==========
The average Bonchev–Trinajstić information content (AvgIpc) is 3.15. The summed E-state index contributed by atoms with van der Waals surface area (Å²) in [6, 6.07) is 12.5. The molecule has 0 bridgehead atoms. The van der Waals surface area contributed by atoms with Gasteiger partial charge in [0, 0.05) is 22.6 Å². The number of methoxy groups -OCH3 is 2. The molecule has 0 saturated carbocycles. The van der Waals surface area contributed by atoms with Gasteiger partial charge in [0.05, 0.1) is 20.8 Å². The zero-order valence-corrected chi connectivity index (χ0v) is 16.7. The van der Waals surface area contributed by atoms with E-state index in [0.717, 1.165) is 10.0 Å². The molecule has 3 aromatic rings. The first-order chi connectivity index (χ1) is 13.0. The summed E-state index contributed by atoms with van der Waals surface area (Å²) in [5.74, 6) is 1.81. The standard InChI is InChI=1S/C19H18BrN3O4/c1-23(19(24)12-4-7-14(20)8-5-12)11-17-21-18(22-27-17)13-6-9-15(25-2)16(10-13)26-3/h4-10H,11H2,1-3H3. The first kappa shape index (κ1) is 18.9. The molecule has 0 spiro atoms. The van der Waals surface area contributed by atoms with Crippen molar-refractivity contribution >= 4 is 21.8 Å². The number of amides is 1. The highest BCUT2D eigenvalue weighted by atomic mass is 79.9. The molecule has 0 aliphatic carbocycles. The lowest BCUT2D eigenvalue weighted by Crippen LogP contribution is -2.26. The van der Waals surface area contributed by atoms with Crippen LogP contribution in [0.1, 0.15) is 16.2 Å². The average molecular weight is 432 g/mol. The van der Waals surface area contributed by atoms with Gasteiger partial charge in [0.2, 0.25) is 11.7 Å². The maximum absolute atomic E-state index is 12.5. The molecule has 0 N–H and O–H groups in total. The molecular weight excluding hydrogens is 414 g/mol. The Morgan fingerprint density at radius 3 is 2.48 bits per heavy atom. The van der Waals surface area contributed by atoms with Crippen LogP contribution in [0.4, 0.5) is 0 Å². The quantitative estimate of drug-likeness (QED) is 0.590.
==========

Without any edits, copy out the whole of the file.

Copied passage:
The average Bonchev–Trinajstić information content (AvgIpc) is 3.15. The summed E-state index contributed by atoms with van der Waals surface area (Å²) in [6, 6.07) is 12.5. The molecule has 0 bridgehead atoms. The van der Waals surface area contributed by atoms with Gasteiger partial charge in [0, 0.05) is 22.6 Å². The number of methoxy groups -OCH3 is 2. The molecule has 0 saturated carbocycles. The van der Waals surface area contributed by atoms with Gasteiger partial charge in [0.05, 0.1) is 20.8 Å². The zero-order valence-corrected chi connectivity index (χ0v) is 16.7. The van der Waals surface area contributed by atoms with E-state index in [0.717, 1.165) is 10.0 Å². The molecule has 3 aromatic rings. The first-order chi connectivity index (χ1) is 13.0. The summed E-state index contributed by atoms with van der Waals surface area (Å²) in [5.74, 6) is 1.81. The standard InChI is InChI=1S/C19H18BrN3O4/c1-23(19(24)12-4-7-14(20)8-5-12)11-17-21-18(22-27-17)13-6-9-15(25-2)16(10-13)26-3/h4-10H,11H2,1-3H3. The first kappa shape index (κ1) is 18.9. The molecule has 0 spiro atoms. The van der Waals surface area contributed by atoms with Crippen molar-refractivity contribution >= 4 is 21.8 Å². The number of amides is 1. The highest BCUT2D eigenvalue weighted by atomic mass is 79.9. The molecule has 0 aliphatic carbocycles. The lowest BCUT2D eigenvalue weighted by Crippen LogP contribution is -2.26. The van der Waals surface area contributed by atoms with Crippen LogP contribution in [0.1, 0.15) is 16.2 Å². The average molecular weight is 432 g/mol. The van der Waals surface area contributed by atoms with Gasteiger partial charge in [0.2, 0.25) is 11.7 Å². The maximum absolute atomic E-state index is 12.5. The molecule has 0 N–H and O–H groups in total. The molecular weight excluding hydrogens is 414 g/mol. The Morgan fingerprint density at radius 3 is 2.48 bits per heavy atom. The van der Waals surface area contributed by atoms with Crippen LogP contribution in [0.4, 0.5) is 0 Å². The quantitative estimate of drug-likeness (QED) is 0.590.